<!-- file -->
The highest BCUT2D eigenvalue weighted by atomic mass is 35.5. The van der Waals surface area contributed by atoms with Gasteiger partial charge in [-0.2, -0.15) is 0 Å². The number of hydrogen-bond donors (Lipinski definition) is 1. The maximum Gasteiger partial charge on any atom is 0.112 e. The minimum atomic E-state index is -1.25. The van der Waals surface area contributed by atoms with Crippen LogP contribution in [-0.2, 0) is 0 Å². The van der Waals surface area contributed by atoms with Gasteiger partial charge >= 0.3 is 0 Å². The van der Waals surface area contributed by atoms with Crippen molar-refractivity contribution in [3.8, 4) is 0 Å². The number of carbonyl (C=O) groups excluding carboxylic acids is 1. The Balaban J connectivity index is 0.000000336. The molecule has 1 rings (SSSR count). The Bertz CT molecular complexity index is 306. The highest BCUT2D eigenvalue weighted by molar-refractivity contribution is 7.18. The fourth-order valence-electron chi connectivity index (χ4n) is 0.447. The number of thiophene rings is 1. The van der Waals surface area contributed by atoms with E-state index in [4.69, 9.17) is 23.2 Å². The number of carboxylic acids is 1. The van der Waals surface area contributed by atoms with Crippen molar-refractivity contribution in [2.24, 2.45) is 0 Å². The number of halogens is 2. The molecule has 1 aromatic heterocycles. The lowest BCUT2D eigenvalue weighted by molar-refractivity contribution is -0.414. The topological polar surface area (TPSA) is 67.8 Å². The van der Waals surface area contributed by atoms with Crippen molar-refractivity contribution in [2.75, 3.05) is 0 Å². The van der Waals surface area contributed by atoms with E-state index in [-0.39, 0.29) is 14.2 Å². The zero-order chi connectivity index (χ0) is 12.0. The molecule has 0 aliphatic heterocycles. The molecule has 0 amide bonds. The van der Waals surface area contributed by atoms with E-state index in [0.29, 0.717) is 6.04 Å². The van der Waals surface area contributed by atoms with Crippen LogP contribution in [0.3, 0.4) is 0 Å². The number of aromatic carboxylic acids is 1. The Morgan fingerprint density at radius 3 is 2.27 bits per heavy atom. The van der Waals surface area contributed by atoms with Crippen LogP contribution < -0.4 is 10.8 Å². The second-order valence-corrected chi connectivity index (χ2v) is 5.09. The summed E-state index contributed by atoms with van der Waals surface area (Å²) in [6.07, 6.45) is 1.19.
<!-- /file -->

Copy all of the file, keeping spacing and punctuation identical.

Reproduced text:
The highest BCUT2D eigenvalue weighted by atomic mass is 35.5. The van der Waals surface area contributed by atoms with Gasteiger partial charge in [-0.2, -0.15) is 0 Å². The number of hydrogen-bond donors (Lipinski definition) is 1. The maximum Gasteiger partial charge on any atom is 0.112 e. The minimum atomic E-state index is -1.25. The van der Waals surface area contributed by atoms with Crippen LogP contribution in [-0.2, 0) is 0 Å². The van der Waals surface area contributed by atoms with Gasteiger partial charge >= 0.3 is 0 Å². The van der Waals surface area contributed by atoms with Crippen molar-refractivity contribution in [3.8, 4) is 0 Å². The number of carbonyl (C=O) groups excluding carboxylic acids is 1. The Balaban J connectivity index is 0.000000336. The molecule has 1 rings (SSSR count). The Bertz CT molecular complexity index is 306. The highest BCUT2D eigenvalue weighted by molar-refractivity contribution is 7.18. The fourth-order valence-electron chi connectivity index (χ4n) is 0.447. The number of thiophene rings is 1. The van der Waals surface area contributed by atoms with E-state index in [4.69, 9.17) is 23.2 Å². The number of carboxylic acids is 1. The van der Waals surface area contributed by atoms with Crippen molar-refractivity contribution in [2.24, 2.45) is 0 Å². The number of halogens is 2. The molecule has 1 aromatic heterocycles. The lowest BCUT2D eigenvalue weighted by molar-refractivity contribution is -0.414. The topological polar surface area (TPSA) is 67.8 Å². The van der Waals surface area contributed by atoms with Crippen molar-refractivity contribution in [2.75, 3.05) is 0 Å². The van der Waals surface area contributed by atoms with E-state index in [-0.39, 0.29) is 14.2 Å². The zero-order chi connectivity index (χ0) is 12.0. The molecule has 0 aliphatic heterocycles. The molecule has 0 amide bonds. The van der Waals surface area contributed by atoms with E-state index in [0.29, 0.717) is 6.04 Å². The van der Waals surface area contributed by atoms with Crippen LogP contribution in [0.3, 0.4) is 0 Å². The number of aromatic carboxylic acids is 1. The Morgan fingerprint density at radius 3 is 2.27 bits per heavy atom. The van der Waals surface area contributed by atoms with Crippen LogP contribution < -0.4 is 10.8 Å². The second-order valence-corrected chi connectivity index (χ2v) is 5.09. The summed E-state index contributed by atoms with van der Waals surface area (Å²) in [6.07, 6.45) is 1.19.